Originally published Wednesday, November 7, 2018 at 01:00p.m.

PHOENIX – Arizona voters have rejected Proposition 127, according to the Associated Press. The initiative would have required the state’s regulated utilities to get 50 percent of their energy from renewable sources by 2030.

Arizona’s current renewable portfolio standard will remain in place. That standard, set by the Arizona Corporation Commission, requires the state’s 16 regulated electricity providers to get 15 percent of their energy from renewable sources such as wind and solar by 2025.

Matthew Benson, spokesman for Arizonans for Affordable Electricity, which fought against Prop. 127, said in an email statement Nov. 6, “Arizonans support clean energy, but not costly, politically driven mandates. Arizonans support solar power and renewable technology, but not at the expense of an affordable, reliable energy supply. Arizonans prefer to choose our own energy future rather than have it dictated to us by out-of-state special interests.”

Clean Energy for a Healthy Arizona, which supported Prop. 127, thanked backers for their support in a tweet.

“Together we stood up to the corrupt fossil fuel industry and moved Arizona towards more renewable energy. We sent a message to @apsFYI and their politicians that there’s a price to pay for the corruption of our politics.”

Supporters argued it was time to take advantage of one of the state’s most abundant resources: sunshine. Opponents said new energy mandates would result in higher costs for ratepayers.

Troy Rule, an environmental and sustainability law professor at Arizona State University, said, “The failure of Proposition 127 will be spun by some utilities as a sign that Arizonans don’t value renewable energy.”

In an interview with Fox News, Paul Bracken, a Yale University political science and management professor, said the state could be a testing ground for how other states deal with renewable energy standards.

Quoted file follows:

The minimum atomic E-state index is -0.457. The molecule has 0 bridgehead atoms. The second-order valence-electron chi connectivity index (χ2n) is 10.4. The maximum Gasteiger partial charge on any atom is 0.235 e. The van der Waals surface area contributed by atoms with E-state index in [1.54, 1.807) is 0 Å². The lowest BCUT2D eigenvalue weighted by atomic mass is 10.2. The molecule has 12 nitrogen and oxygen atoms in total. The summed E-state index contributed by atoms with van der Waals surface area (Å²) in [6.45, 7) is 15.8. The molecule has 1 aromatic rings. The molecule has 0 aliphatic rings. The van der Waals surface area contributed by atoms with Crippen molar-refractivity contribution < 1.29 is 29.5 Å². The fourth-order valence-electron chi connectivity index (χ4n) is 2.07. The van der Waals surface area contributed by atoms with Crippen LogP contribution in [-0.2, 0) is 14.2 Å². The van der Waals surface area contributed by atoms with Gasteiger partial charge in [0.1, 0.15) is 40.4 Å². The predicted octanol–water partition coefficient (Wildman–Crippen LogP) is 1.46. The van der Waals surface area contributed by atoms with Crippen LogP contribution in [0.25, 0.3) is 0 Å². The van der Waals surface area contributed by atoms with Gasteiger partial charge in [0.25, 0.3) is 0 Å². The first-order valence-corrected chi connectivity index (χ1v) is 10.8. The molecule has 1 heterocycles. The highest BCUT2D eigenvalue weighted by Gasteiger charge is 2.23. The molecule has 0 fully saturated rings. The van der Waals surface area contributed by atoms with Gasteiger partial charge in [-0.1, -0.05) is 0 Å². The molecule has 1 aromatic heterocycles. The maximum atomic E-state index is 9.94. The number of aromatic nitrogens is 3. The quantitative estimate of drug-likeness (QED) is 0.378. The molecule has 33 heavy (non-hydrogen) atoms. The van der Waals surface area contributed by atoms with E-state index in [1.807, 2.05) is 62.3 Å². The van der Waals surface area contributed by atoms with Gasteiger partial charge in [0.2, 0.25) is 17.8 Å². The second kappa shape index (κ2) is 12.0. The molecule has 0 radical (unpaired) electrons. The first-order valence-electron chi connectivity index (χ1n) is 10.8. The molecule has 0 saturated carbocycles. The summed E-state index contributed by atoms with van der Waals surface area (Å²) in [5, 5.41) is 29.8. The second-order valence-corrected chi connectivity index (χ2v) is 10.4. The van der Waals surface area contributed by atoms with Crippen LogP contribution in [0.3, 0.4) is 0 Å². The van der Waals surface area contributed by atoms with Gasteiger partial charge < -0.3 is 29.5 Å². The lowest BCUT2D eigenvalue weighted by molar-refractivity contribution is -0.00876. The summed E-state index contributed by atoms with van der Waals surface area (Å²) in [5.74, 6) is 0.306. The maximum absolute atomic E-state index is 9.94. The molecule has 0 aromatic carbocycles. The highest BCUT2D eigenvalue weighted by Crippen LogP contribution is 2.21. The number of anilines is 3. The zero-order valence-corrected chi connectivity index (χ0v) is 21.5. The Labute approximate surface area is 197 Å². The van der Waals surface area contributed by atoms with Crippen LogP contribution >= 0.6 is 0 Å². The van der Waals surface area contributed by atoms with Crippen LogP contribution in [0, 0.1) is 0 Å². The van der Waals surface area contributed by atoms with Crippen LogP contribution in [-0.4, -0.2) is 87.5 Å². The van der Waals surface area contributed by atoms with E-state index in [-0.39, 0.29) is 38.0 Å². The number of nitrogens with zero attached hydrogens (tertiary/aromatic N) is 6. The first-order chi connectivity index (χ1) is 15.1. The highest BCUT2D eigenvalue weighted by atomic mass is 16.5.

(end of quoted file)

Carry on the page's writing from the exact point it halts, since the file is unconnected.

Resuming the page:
“People who would like more sustainable energies are using the threat of a ballot initiative to put pressure on the state institutions of government and on the power companies themselves to change,” Bracken said. “I think one of the arguments in Arizona, is that for a state with its position in sustainable resources like solar it’s gone very, very slow in terms of particular solar but also wind — it hasn’t done as much as it should – so it could really influence Arizona Public Service and others to move in this direction.”

In an interview earlier this fall with Cronkite News, Lincoln Davies, a law professor at the University of Utah who studies renewable energy policy, said propositions like Prop. 127 are not unique to Arizona.

“The idea of these laws was to drive down the cost of renewables over time so that they could be scaled up as technologies and be used across the grid,” Davies said.

Similar initiatives were on the ballot in Nevada and Washington. Twenty-nine states have renewable portfolio standards that mandate electric utilities generate a certain amount of total energy from renewable sources. California and Hawaii share the highest future requirements: 100 percent renewable energy by 2045.